As with any work, some parts of the book find their target better than others. This is not a small book, and does not lend itself to casual reading. It also suffers from the fact that there is no easy choice for organizing such a complex story. Presented on a timeline, the names and places would blend into an unrecognizable jumble, but separate the stories by person and the war would need to begin and end several times. Mangham realized this difficulty and took the latter course. It was the better choice, but it still makes along war even longer.
     An obvious labor of love, this book also enlightens, challenges, and provokes the reader. Because of its story about the common southern man's experiences during the war and its usefulness as a guide in genealogical research, "Oh For a Touch of the Vanished Hand" presents a rare view into a diverse family's experiences during the Civil War.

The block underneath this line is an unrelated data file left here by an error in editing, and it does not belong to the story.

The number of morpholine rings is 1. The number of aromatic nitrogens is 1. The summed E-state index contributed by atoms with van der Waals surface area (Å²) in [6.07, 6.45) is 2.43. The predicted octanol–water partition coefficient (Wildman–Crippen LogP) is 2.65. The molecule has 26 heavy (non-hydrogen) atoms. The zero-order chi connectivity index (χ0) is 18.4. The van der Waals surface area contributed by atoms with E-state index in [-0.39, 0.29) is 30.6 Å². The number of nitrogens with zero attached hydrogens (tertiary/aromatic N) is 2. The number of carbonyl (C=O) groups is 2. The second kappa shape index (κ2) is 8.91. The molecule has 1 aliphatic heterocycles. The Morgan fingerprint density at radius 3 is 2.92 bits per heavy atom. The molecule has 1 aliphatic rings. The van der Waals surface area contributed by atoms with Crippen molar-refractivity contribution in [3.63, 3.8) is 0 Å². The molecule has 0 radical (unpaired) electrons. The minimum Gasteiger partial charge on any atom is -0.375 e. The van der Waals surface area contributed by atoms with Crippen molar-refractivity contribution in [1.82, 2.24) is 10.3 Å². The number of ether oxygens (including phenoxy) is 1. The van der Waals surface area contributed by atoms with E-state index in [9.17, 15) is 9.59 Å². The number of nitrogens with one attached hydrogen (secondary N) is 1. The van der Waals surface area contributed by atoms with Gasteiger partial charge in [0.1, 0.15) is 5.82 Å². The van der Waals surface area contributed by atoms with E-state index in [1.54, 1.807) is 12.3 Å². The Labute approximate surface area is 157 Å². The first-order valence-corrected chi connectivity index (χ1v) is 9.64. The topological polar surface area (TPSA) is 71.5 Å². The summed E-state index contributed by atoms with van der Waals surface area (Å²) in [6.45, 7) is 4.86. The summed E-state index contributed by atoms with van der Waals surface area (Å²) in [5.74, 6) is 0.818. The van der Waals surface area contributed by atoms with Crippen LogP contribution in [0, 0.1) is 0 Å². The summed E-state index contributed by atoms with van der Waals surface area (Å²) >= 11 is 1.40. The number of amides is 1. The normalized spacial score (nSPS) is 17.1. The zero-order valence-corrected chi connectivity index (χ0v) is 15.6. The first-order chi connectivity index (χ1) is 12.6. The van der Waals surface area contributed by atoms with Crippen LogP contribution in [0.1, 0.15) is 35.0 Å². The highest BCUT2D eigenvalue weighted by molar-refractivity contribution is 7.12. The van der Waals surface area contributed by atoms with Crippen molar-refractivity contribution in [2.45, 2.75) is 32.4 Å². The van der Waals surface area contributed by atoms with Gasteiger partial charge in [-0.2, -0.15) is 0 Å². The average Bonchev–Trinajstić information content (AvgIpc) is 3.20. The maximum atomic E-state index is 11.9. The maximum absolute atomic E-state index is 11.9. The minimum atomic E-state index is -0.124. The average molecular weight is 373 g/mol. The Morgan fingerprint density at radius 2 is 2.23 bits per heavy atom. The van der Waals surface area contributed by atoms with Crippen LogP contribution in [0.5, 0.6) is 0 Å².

My thanks to Mr. Storch for his thoughtful review, which brings up some great points that I should have addressed explicitly in an Author's Note so that prospective readers could see the "method to my madness."
     * Specifically, I designed this book so that each section of a chapter--i.e., each Mangham soldier's experiences--can stand on its own. Although one may wish to read an entire family group's chapter in order to see what happened to its various members, there is no need to read the sections or chapters in sequence. Feel free to pick out specific units, types of units, theaters of war, battles, or campaigns, and then read the sections that pertain to that.